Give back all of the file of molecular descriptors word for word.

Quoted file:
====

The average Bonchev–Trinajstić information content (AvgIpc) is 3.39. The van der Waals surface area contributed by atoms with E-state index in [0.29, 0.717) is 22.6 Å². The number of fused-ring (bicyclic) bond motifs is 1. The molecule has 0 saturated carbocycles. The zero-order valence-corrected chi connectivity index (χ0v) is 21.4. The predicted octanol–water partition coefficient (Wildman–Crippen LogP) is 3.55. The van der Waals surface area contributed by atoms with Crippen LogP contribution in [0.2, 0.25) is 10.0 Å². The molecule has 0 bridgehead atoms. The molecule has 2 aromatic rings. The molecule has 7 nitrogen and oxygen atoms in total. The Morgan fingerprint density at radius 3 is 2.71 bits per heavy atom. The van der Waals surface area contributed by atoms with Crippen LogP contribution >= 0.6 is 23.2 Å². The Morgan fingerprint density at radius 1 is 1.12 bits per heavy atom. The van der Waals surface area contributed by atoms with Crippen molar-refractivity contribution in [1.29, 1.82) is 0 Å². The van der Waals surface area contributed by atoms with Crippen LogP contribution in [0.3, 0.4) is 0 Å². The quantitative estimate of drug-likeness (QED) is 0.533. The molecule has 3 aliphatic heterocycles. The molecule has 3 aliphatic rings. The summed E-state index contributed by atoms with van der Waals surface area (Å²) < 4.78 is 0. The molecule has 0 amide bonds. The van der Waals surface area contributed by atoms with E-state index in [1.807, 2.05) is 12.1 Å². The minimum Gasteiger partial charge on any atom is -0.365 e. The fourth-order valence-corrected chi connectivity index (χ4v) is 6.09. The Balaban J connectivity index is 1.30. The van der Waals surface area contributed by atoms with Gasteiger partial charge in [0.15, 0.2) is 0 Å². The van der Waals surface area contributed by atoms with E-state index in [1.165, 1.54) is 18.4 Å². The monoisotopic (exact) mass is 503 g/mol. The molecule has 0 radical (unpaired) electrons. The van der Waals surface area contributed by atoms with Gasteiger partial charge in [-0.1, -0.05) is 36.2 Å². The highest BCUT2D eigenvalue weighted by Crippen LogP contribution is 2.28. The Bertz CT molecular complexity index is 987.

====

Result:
The average Bonchev–Trinajstić information content (AvgIpc) is 3.39. The van der Waals surface area contributed by atoms with E-state index in [0.29, 0.717) is 22.6 Å². The number of fused-ring (bicyclic) bond motifs is 1. The molecule has 0 saturated carbocycles. The zero-order valence-corrected chi connectivity index (χ0v) is 21.4. The predicted octanol–water partition coefficient (Wildman–Crippen LogP) is 3.55. The van der Waals surface area contributed by atoms with Crippen LogP contribution in [0.2, 0.25) is 10.0 Å². The molecule has 0 bridgehead atoms. The molecule has 2 aromatic rings. The molecule has 7 nitrogen and oxygen atoms in total. The Morgan fingerprint density at radius 3 is 2.71 bits per heavy atom. The van der Waals surface area contributed by atoms with Crippen LogP contribution >= 0.6 is 23.2 Å². The Morgan fingerprint density at radius 1 is 1.12 bits per heavy atom. The van der Waals surface area contributed by atoms with Crippen molar-refractivity contribution in [1.29, 1.82) is 0 Å². The van der Waals surface area contributed by atoms with Crippen LogP contribution in [0.3, 0.4) is 0 Å². The quantitative estimate of drug-likeness (QED) is 0.533. The molecule has 3 aliphatic heterocycles. The molecule has 3 aliphatic rings. The summed E-state index contributed by atoms with van der Waals surface area (Å²) < 4.78 is 0. The molecule has 0 amide bonds. The van der Waals surface area contributed by atoms with E-state index in [1.807, 2.05) is 12.1 Å². The minimum Gasteiger partial charge on any atom is -0.365 e. The fourth-order valence-corrected chi connectivity index (χ4v) is 6.09. The Balaban J connectivity index is 1.30. The van der Waals surface area contributed by atoms with Gasteiger partial charge in [0.15, 0.2) is 0 Å². The van der Waals surface area contributed by atoms with E-state index in [1.165, 1.54) is 18.4 Å². The monoisotopic (exact) mass is 503 g/mol. The molecule has 0 radical (unpaired) electrons. The van der Waals surface area contributed by atoms with Gasteiger partial charge in [-0.1, -0.05) is 36.2 Å². The highest BCUT2D eigenvalue weighted by Crippen LogP contribution is 2.28. The Bertz CT molecular complexity index is 987.